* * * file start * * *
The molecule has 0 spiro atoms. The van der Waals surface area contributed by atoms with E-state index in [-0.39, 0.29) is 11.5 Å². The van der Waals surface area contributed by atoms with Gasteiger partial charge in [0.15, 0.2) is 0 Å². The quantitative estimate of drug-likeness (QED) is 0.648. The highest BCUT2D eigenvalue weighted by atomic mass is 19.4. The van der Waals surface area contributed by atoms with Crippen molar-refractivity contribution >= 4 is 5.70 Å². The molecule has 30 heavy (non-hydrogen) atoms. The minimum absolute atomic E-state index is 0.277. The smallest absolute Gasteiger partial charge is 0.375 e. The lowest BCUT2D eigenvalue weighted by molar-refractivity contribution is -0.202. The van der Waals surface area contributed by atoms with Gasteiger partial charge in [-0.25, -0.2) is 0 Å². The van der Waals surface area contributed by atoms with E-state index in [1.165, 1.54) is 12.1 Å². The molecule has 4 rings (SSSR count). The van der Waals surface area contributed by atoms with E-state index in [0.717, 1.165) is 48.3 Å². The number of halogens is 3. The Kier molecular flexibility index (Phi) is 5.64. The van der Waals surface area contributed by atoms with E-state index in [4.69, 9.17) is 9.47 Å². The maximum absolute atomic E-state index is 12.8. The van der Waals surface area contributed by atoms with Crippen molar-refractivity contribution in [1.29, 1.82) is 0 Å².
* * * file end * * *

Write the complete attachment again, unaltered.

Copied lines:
The molecule has 0 spiro atoms. The van der Waals surface area contributed by atoms with E-state index in [-0.39, 0.29) is 11.5 Å². The van der Waals surface area contributed by atoms with Gasteiger partial charge in [0.15, 0.2) is 0 Å². The quantitative estimate of drug-likeness (QED) is 0.648. The highest BCUT2D eigenvalue weighted by atomic mass is 19.4. The van der Waals surface area contributed by atoms with Crippen molar-refractivity contribution >= 4 is 5.70 Å². The molecule has 30 heavy (non-hydrogen) atoms. The minimum absolute atomic E-state index is 0.277. The smallest absolute Gasteiger partial charge is 0.375 e. The lowest BCUT2D eigenvalue weighted by molar-refractivity contribution is -0.202. The van der Waals surface area contributed by atoms with Gasteiger partial charge in [-0.25, -0.2) is 0 Å². The van der Waals surface area contributed by atoms with E-state index in [1.165, 1.54) is 12.1 Å². The molecule has 4 rings (SSSR count). The van der Waals surface area contributed by atoms with E-state index in [0.717, 1.165) is 48.3 Å². The number of halogens is 3. The Kier molecular flexibility index (Phi) is 5.64. The van der Waals surface area contributed by atoms with E-state index in [4.69, 9.17) is 9.47 Å². The maximum absolute atomic E-state index is 12.8. The van der Waals surface area contributed by atoms with Crippen molar-refractivity contribution in [1.29, 1.82) is 0 Å².